Instructions for a Funeral: Stories

It's impossible to isolate a single dominant theme in Instructions for a Funeral, the fifth story collection by David Means (Assorted Fire Events). The title selection, however, is as good as any for revealing the distinctive pleasures of his short fiction. In it, the narrator, William Kenner, a real estate developer, in the guise of a meticulously detailed and wickedly funny letter to his lawyer, reveals how his friend Philpot and Sullivan, a New York mobster, swindled him in a real estate deal. Featuring the harrowing description of a mass shooting, two dramatic scenes of rescue and a chilling encounter between Kenner and Sullivan, and the final sentence, "Everything, right now, is safe and cozy," it's a masterly literary juggling act.

Not all of Means's stories are so dramatic. "The Chair" is a stream-of-consciousness account of a stay-at-home father's musings as his son cavorts on a stone wall above the Hudson River, a setting for several other stories. Anyone who's ever wrestled with the balance between love and discipline will appreciate the narrator's ambivalence as he futilely warns a five-year-old boy of the consequences of his daredevil antics. Transgression of a different type is the subject of "The Mighty Shannon," where the protagonist of "The Chair" and his wife, Sharon, a Manhattan lawyer, find themselves in a couples therapist's office confronting the aftermath of their mutual affairs.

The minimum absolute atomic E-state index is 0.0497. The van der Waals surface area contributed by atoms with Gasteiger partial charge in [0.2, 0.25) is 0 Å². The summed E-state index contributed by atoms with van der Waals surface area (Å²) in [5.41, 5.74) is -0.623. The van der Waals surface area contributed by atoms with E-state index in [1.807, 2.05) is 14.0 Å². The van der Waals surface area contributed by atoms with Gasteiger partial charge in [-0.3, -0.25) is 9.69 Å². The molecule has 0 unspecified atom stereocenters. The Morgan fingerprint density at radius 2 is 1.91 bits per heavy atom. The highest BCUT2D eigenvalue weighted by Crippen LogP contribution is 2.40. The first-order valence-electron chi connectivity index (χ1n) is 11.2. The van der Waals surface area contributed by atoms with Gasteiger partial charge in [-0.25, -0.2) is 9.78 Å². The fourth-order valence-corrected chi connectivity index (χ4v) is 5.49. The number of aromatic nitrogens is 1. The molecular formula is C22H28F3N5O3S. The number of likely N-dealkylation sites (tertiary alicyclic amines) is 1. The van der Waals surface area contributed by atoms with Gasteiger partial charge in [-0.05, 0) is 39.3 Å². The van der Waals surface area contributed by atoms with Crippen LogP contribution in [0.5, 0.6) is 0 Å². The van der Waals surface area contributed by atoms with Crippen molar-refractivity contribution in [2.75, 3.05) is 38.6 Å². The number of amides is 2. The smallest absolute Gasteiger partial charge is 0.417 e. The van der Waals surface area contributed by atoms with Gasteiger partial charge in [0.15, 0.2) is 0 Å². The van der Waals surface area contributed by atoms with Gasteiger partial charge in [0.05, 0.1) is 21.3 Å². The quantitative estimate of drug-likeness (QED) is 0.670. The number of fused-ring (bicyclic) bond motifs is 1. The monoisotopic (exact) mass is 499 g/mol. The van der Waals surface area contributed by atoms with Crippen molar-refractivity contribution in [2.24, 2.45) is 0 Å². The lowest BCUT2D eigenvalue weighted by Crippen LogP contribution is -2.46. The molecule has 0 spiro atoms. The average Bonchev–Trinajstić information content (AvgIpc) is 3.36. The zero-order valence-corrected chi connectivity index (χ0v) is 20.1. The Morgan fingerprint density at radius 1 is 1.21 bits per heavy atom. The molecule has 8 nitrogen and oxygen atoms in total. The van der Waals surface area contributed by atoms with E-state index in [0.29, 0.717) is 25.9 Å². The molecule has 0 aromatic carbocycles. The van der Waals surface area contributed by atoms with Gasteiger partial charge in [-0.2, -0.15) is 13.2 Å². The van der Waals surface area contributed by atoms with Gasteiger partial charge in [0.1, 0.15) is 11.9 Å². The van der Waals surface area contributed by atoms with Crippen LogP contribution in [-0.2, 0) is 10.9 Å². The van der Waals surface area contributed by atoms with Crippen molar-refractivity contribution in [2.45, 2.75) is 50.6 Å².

Instructions for a Funeral is like the proverbial box of chocolates. Not every story will suit every reader's taste, but there are ample treats here guaranteed to surprise and delight anyone. --Harvey Freedenberg, freelance reviewer

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